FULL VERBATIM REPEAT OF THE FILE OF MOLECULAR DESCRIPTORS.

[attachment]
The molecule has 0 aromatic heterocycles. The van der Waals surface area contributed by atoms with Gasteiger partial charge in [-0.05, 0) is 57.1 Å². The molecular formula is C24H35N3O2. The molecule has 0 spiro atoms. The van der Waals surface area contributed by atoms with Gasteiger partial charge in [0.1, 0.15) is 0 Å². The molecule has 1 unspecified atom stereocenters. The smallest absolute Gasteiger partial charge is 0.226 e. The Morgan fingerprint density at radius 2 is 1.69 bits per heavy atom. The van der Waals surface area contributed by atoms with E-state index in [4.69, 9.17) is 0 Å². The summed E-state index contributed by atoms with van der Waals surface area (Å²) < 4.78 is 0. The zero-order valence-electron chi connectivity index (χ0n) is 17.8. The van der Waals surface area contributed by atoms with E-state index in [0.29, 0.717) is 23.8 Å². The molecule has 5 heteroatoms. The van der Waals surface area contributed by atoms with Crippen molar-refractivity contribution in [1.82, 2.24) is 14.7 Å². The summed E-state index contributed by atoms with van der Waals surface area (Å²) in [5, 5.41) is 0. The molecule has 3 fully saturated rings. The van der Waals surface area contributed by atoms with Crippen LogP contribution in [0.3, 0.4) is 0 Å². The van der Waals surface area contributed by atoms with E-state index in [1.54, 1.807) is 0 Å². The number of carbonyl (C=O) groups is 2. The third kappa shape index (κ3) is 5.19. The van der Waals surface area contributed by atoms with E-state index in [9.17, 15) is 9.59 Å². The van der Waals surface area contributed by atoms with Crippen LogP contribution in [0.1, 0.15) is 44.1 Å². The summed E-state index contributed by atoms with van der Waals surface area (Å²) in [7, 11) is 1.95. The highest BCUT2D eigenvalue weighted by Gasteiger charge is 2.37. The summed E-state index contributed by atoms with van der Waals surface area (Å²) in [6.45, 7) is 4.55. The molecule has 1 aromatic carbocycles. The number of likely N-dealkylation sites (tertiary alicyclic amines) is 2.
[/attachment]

The molecule has 0 aromatic heterocycles. The van der Waals surface area contributed by atoms with Gasteiger partial charge in [-0.05, 0) is 57.1 Å². The molecular formula is C24H35N3O2. The molecule has 0 spiro atoms. The van der Waals surface area contributed by atoms with Gasteiger partial charge in [0.1, 0.15) is 0 Å². The molecule has 1 unspecified atom stereocenters. The smallest absolute Gasteiger partial charge is 0.226 e. The Morgan fingerprint density at radius 2 is 1.69 bits per heavy atom. The van der Waals surface area contributed by atoms with E-state index in [4.69, 9.17) is 0 Å². The summed E-state index contributed by atoms with van der Waals surface area (Å²) < 4.78 is 0. The zero-order valence-electron chi connectivity index (χ0n) is 17.8. The van der Waals surface area contributed by atoms with E-state index in [0.29, 0.717) is 23.8 Å². The molecule has 5 heteroatoms. The van der Waals surface area contributed by atoms with Crippen molar-refractivity contribution in [1.82, 2.24) is 14.7 Å². The summed E-state index contributed by atoms with van der Waals surface area (Å²) in [5, 5.41) is 0. The molecule has 3 fully saturated rings. The van der Waals surface area contributed by atoms with Crippen LogP contribution in [0.3, 0.4) is 0 Å². The van der Waals surface area contributed by atoms with E-state index in [1.54, 1.807) is 0 Å². The number of carbonyl (C=O) groups is 2. The third kappa shape index (κ3) is 5.19. The van der Waals surface area contributed by atoms with E-state index in [9.17, 15) is 9.59 Å². The van der Waals surface area contributed by atoms with Crippen LogP contribution in [0.1, 0.15) is 44.1 Å². The summed E-state index contributed by atoms with van der Waals surface area (Å²) in [7, 11) is 1.95. The highest BCUT2D eigenvalue weighted by Gasteiger charge is 2.37. The summed E-state index contributed by atoms with van der Waals surface area (Å²) in [6.45, 7) is 4.55. The molecule has 1 aromatic carbocycles. The number of likely N-dealkylation sites (tertiary alicyclic amines) is 2.